Body mass index is a calculated number using your height and weight (and sometimes other parameters). If you don’t know your BMI then find out right now by clicking here. BMI is not an independent risk factor however the higher the BMI number the increased likelihood you may have other health issues that do increase your risk.
What about immunocompromised patients?
Patients with severely immunocompromised health are at higher risk. So who is severely immunocompromised? According to the CDC:
- Undergoing active cancer treatment
- AIDS or poorly controlled HIV
- Bone marrow or organ transplants
- Prolonged use of steroids
- Prolonged use of other immunosuppressing medications: Humira, Imuran, Cellcept, Methotrexate, for example.
It has not been clearly defined if there is any increased risk with autoimmune conditions as these conditions are not mentioned in any demographics of risks that I have seen. Let’s look at a few scenarios that I think would just be common sense:
- Poorly controlled autoimmune conditions on immunosuppressive medications then I would consider you at very high risk.
- Well controlled autoimmune conditions on immunosuppressive medications: moderate to high risk depending on other risk factors.
- Autoimmune conditions with no need for immunosuppressive medications: low to moderate risk depending on other risk factors.
I want to address two conditions that I am getting a lot of questions about:
- Hashimoto’s (autoimmune thyroid): while this is an autoimmune condition I typically do not see significant decline in the immune system and as long as you don’t have other risk factors then I consider this lower risk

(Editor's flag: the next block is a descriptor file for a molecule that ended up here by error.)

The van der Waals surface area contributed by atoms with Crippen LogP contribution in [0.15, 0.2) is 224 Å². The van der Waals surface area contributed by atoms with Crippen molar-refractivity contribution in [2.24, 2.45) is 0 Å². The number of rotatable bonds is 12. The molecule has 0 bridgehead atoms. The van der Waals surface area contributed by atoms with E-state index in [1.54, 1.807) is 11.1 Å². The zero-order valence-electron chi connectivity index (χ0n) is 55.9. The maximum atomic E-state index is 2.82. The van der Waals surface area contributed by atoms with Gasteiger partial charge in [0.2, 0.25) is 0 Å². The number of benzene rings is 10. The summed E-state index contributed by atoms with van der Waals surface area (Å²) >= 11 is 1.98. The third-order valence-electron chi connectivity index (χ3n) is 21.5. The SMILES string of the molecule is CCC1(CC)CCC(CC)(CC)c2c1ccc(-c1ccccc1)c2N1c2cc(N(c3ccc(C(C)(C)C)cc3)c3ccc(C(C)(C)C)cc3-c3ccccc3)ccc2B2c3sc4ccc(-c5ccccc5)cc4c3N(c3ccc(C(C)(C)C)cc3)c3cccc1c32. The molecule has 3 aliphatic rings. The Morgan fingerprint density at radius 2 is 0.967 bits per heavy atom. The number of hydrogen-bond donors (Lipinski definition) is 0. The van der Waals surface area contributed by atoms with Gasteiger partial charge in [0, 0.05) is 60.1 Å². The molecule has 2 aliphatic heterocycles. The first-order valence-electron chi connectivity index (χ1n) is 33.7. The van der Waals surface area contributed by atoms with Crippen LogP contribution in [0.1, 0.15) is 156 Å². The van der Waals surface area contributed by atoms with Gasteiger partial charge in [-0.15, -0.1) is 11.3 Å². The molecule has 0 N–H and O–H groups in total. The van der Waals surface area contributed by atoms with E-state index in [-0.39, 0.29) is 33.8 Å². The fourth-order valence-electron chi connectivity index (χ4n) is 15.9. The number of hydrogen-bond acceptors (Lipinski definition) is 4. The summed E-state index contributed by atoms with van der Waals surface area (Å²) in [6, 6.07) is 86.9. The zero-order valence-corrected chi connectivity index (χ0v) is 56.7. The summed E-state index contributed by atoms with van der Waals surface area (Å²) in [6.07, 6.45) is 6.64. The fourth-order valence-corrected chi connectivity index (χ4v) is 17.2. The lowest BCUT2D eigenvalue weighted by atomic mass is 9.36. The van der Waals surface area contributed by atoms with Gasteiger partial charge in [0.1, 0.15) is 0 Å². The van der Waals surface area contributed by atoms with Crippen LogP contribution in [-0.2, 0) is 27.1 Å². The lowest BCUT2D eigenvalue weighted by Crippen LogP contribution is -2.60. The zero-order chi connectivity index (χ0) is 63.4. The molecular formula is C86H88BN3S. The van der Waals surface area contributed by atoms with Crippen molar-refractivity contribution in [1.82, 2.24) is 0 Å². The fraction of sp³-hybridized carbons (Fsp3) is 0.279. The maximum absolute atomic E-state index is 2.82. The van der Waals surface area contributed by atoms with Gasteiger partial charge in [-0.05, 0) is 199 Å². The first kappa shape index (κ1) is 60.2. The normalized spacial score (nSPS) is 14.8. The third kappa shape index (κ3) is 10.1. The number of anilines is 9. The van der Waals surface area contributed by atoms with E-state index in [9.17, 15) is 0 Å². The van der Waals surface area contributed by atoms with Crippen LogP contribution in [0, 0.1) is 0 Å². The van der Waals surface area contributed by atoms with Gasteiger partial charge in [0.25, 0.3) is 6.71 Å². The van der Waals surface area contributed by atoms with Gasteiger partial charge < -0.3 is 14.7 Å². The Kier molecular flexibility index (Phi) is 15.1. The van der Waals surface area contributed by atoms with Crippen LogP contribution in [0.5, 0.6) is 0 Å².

- EBV (Epstein barr virus – mononucleosis): this one is harder so let’s break this down into the different types.
- Elevated IgM – this means you have active mono and you would be at higher risk
- Elevated early antigen – this means you have a reactivated mono but this can come and go just like a fever blister.
- When you have a flare of symptoms then you would be at a higher risk however if you are not in a flare your risk would most likely be lower.
- If your early antigen is above 100 then I would consider you at higher risk
- Markers for past infection only – no increased risk
*the elevated early antigen and immunocompromised state has not been clearly defined. It is difficult to say just how immunocompromised an individual is with this marker for that reason.
Should you remove yourself from the workforce if you are at risk?
- If you are elderly then this is a state mandate right now.
- If you have active AIDS, cancer treatment, poorly controlled autoimmune conditions on immunosuppressive drugs then the answer would be yes.
- Everyone else is in the gray zone and you need to look at all of your risk factors that are mentioned above and make that decision yourself.
Bottom line…. We are all at risk so take precautions! Keep in mind that 82% of cases who were hospitalized recovered and 95% of currently infected patients have a mild condition and this number is grossly underestimated because of lack of testing.
To your health,